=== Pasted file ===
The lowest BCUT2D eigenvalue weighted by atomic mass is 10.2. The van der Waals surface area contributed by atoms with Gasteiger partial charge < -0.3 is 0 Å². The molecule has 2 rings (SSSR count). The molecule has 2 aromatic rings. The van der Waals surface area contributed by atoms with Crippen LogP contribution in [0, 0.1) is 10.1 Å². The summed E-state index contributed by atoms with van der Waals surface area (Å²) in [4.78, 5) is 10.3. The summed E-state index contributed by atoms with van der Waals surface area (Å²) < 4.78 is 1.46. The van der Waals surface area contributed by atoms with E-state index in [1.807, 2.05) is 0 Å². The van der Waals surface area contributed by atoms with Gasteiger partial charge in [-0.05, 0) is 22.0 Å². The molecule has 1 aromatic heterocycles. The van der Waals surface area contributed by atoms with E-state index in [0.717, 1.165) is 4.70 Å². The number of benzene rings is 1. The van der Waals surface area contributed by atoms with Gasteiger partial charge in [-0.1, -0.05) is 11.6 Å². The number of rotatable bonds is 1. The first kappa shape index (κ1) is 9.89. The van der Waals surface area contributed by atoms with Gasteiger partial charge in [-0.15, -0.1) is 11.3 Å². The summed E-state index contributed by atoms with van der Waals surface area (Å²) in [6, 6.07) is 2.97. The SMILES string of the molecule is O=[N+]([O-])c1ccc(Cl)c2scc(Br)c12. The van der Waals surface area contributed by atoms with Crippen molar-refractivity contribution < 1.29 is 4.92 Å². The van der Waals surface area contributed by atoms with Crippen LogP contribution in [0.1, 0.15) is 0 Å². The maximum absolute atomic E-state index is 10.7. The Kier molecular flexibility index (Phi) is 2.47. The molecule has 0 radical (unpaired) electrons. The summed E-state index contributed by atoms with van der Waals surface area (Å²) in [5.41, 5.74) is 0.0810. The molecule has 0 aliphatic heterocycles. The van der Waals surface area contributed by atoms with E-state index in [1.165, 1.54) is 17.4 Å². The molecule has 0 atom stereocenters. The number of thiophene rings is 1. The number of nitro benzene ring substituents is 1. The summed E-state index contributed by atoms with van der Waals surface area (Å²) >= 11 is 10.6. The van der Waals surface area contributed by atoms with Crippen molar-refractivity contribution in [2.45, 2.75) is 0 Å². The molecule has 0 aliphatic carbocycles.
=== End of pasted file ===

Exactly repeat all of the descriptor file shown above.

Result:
The lowest BCUT2D eigenvalue weighted by atomic mass is 10.2. The van der Waals surface area contributed by atoms with Gasteiger partial charge < -0.3 is 0 Å². The molecule has 2 rings (SSSR count). The molecule has 2 aromatic rings. The van der Waals surface area contributed by atoms with Crippen LogP contribution in [0, 0.1) is 10.1 Å². The summed E-state index contributed by atoms with van der Waals surface area (Å²) in [4.78, 5) is 10.3. The summed E-state index contributed by atoms with van der Waals surface area (Å²) < 4.78 is 1.46. The van der Waals surface area contributed by atoms with E-state index in [1.807, 2.05) is 0 Å². The van der Waals surface area contributed by atoms with Gasteiger partial charge in [-0.05, 0) is 22.0 Å². The molecule has 1 aromatic heterocycles. The van der Waals surface area contributed by atoms with E-state index in [0.717, 1.165) is 4.70 Å². The number of benzene rings is 1. The van der Waals surface area contributed by atoms with Gasteiger partial charge in [-0.1, -0.05) is 11.6 Å². The number of rotatable bonds is 1. The first kappa shape index (κ1) is 9.89. The van der Waals surface area contributed by atoms with Gasteiger partial charge in [-0.15, -0.1) is 11.3 Å². The summed E-state index contributed by atoms with van der Waals surface area (Å²) in [6, 6.07) is 2.97. The SMILES string of the molecule is O=[N+]([O-])c1ccc(Cl)c2scc(Br)c12. The van der Waals surface area contributed by atoms with Crippen molar-refractivity contribution < 1.29 is 4.92 Å². The van der Waals surface area contributed by atoms with Crippen LogP contribution in [0.1, 0.15) is 0 Å². The maximum absolute atomic E-state index is 10.7. The Kier molecular flexibility index (Phi) is 2.47. The molecule has 0 radical (unpaired) electrons. The summed E-state index contributed by atoms with van der Waals surface area (Å²) in [5.41, 5.74) is 0.0810. The molecule has 0 aliphatic heterocycles. The van der Waals surface area contributed by atoms with E-state index in [1.165, 1.54) is 17.4 Å². The molecule has 0 atom stereocenters. The number of thiophene rings is 1. The number of nitro benzene ring substituents is 1. The summed E-state index contributed by atoms with van der Waals surface area (Å²) >= 11 is 10.6. The van der Waals surface area contributed by atoms with Crippen molar-refractivity contribution in [2.45, 2.75) is 0 Å². The molecule has 0 aliphatic carbocycles.